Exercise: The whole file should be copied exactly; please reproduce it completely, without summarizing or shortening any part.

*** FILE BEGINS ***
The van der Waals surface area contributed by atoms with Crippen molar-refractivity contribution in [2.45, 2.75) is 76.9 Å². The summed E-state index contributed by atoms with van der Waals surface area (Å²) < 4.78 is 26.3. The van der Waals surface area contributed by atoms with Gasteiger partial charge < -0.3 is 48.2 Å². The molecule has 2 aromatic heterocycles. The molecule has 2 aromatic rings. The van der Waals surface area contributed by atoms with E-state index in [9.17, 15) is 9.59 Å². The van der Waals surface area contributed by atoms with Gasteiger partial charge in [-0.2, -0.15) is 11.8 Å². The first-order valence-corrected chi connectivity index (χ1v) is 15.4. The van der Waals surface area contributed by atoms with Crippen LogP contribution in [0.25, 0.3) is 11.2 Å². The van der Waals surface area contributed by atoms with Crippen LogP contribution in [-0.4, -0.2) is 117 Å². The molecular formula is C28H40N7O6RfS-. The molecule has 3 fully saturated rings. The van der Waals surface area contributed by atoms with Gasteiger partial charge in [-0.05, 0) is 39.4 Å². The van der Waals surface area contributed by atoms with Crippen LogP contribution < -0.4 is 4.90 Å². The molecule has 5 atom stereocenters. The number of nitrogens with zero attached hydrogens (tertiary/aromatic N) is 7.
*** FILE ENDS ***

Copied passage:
The van der Waals surface area contributed by atoms with Crippen molar-refractivity contribution in [2.45, 2.75) is 76.9 Å². The summed E-state index contributed by atoms with van der Waals surface area (Å²) < 4.78 is 26.3. The van der Waals surface area contributed by atoms with Gasteiger partial charge < -0.3 is 48.2 Å². The molecule has 2 aromatic heterocycles. The molecule has 2 aromatic rings. The van der Waals surface area contributed by atoms with E-state index in [9.17, 15) is 9.59 Å². The van der Waals surface area contributed by atoms with Gasteiger partial charge in [-0.2, -0.15) is 11.8 Å². The first-order valence-corrected chi connectivity index (χ1v) is 15.4. The van der Waals surface area contributed by atoms with Crippen LogP contribution in [0.25, 0.3) is 11.2 Å². The van der Waals surface area contributed by atoms with Crippen LogP contribution in [-0.4, -0.2) is 117 Å². The molecular formula is C28H40N7O6RfS-. The molecule has 3 fully saturated rings. The van der Waals surface area contributed by atoms with Gasteiger partial charge in [-0.05, 0) is 39.4 Å². The van der Waals surface area contributed by atoms with Crippen LogP contribution < -0.4 is 4.90 Å². The molecule has 5 atom stereocenters. The number of nitrogens with zero attached hydrogens (tertiary/aromatic N) is 7.